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First question for the new bbs

8/1/1999 8:24 PM
Carl Z
First question for the new bbs
Howdy folks glad to see the place is pretty much back to normal again. and now for the question....  
I've got a jcm 800 over here that's motorboating like crazy and i'm running out of places to look. here's what's happening.  
at lower preamp gain settings it's fine but as i turn the gain up past 7 or 8 it begins motorboating. If I roll off the bass to about 4 it stops. and runs great.  
I've checked all the p.s caps and they are fine as are the bypass cap and the coupling caps. I also tried swapping out tubes and it doesn't make any difference. I'm starting to run out of things to look for as everything looks spot on perfect in the circuit.  
Any comments or suggestions are more than welcomed.  
Carl Z  
Summit Amps
8/1/1999 10:00 PM
Benjamin Fargen

Did you check to make sure the neg. feedback resistor and NFB circuit are intact? Drifting NFB resistor value.....broken or cold solder joint?  
Good luck,  
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8/2/1999 1:37 AM

Oscillation always requires both gain and feedback. The gain gets over the threshold when you up the gain and bass response enough. Since we know that the volume and tone controls are involved, you need to find a low frequency path that involves the circuit earlier than the tone/volume controls. PS and coupling filters are always the first place to look, but if they're OK, you're going to have to track down whatever other path exists. Could be a shared ground, but it could also be a high-resistance shared path to the supply. Maybe the R in an RC decoupler drifted down enough to do it. Something like that.
8/2/1999 7:05 PM
Tim C.

Hi Carl,  
I have run into that before on two separate occasions and it was a wire placement problem. I turned the amp up until it started motorboating and found the culprit by carefully  
moving tone control and phase inverter wires with a set of good insulated long nose pliers. IIRC the volume and tone controls are hard wired on a JCM 800. I recently had a JCM 800 that came wired from the factory with the wires to the tube sockets cut way too long. They had actually stuffed the excess wire under the circuit board and I didn't notice the problem right away. For future reference I would be interested to know what the problem turns out to be.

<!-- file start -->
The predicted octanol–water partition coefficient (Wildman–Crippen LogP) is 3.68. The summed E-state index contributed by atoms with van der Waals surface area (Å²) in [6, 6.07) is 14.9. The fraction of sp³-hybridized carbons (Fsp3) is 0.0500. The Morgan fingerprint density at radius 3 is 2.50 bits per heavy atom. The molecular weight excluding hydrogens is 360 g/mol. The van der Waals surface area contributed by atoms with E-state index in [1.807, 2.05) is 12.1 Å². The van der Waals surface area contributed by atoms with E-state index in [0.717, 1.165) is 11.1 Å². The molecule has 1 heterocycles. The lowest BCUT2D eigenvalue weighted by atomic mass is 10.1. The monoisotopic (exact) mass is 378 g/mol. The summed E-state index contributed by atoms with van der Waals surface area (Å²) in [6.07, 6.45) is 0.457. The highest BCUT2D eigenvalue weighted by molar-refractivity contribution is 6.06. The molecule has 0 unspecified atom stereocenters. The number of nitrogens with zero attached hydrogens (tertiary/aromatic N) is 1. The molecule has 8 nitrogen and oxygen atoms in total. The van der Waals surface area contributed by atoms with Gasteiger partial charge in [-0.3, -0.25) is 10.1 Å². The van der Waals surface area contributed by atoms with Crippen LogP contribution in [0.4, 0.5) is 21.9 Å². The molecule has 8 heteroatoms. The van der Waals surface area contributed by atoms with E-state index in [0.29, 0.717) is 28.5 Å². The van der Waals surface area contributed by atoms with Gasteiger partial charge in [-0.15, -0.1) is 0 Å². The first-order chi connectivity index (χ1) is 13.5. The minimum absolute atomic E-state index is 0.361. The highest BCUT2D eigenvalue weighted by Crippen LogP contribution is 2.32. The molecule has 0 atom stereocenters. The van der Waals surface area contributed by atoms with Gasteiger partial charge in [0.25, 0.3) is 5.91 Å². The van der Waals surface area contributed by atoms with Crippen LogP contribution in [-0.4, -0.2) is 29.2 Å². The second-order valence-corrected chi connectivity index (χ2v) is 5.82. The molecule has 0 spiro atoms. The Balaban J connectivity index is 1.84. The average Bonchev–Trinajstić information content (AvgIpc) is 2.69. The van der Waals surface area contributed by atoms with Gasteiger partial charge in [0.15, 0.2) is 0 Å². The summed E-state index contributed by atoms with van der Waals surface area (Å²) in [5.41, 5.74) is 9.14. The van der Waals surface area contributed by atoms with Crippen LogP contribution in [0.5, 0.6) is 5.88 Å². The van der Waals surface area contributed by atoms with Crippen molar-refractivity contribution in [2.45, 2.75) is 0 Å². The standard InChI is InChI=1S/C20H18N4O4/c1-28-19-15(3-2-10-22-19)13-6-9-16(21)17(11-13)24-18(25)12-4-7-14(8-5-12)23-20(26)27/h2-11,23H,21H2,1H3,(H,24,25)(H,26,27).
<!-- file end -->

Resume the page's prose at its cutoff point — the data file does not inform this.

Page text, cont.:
Cheers, Tim C., Mr. Tube Amp Repair  
8/3/1999 4:46 AM
Carl Z

The wires to the board aren't too bad. the only ones that are a little long are the ones going th the phase inverter. What's really driving me nuts now is that when I went at it again this afternoon it stopped doing it. However, the drive tone kinda sucks now. The bottom end is really mushy which is leading me to suspect that it's almost surely one of the cap cans. I've got a good mind to just shotgun the whole power supply and be done with it, but I would rather know exactly what the problem is for future reference in case something like this ever comes up again.  
Carl Z  
Summit Amps
8/8/1999 6:43 PM

I have an '85 Marshall 50 watt combo that I am rebuilding that was like that. It has about 8-10 inches of wire going to each tube connection. Really sloppy work and it was really obvious by the sound of the amp, which was terrible.  
8/2/1999 8:56 PM

Carl, I remember reading a thread about this on another board. the tech ended up contacting Marshall and the solution was rewiring the heaters with shielded wire grounded at one end. I think!! Mark
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